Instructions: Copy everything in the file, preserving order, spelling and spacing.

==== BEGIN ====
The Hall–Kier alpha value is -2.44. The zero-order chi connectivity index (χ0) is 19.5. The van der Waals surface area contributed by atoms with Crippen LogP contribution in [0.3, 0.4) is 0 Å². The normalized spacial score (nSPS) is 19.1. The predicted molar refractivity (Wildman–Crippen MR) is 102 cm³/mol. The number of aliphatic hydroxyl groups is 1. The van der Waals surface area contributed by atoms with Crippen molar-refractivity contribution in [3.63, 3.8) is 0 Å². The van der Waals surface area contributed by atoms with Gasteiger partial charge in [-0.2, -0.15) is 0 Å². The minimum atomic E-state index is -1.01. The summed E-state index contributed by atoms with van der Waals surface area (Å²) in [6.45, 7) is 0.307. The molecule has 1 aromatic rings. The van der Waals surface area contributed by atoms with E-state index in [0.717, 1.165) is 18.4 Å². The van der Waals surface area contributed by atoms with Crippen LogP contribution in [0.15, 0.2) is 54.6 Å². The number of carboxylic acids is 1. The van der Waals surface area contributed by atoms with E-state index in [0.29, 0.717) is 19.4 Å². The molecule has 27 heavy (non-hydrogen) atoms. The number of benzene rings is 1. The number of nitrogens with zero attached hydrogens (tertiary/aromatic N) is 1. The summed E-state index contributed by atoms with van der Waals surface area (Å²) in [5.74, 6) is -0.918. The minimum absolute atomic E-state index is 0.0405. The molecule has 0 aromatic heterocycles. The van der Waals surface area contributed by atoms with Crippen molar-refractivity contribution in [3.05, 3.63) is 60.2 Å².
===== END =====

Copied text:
The Hall–Kier alpha value is -2.44. The zero-order chi connectivity index (χ0) is 19.5. The van der Waals surface area contributed by atoms with Crippen LogP contribution in [0.3, 0.4) is 0 Å². The normalized spacial score (nSPS) is 19.1. The predicted molar refractivity (Wildman–Crippen MR) is 102 cm³/mol. The number of aliphatic hydroxyl groups is 1. The van der Waals surface area contributed by atoms with Crippen molar-refractivity contribution in [3.63, 3.8) is 0 Å². The van der Waals surface area contributed by atoms with Gasteiger partial charge in [-0.2, -0.15) is 0 Å². The minimum atomic E-state index is -1.01. The summed E-state index contributed by atoms with van der Waals surface area (Å²) in [6.45, 7) is 0.307. The molecule has 1 aromatic rings. The van der Waals surface area contributed by atoms with E-state index in [0.717, 1.165) is 18.4 Å². The van der Waals surface area contributed by atoms with Crippen LogP contribution in [0.15, 0.2) is 54.6 Å². The number of carboxylic acids is 1. The van der Waals surface area contributed by atoms with E-state index in [0.29, 0.717) is 19.4 Å². The molecule has 27 heavy (non-hydrogen) atoms. The number of benzene rings is 1. The number of nitrogens with zero attached hydrogens (tertiary/aromatic N) is 1. The summed E-state index contributed by atoms with van der Waals surface area (Å²) in [5.74, 6) is -0.918. The minimum absolute atomic E-state index is 0.0405. The molecule has 0 aromatic heterocycles. The van der Waals surface area contributed by atoms with Crippen molar-refractivity contribution in [3.05, 3.63) is 60.2 Å².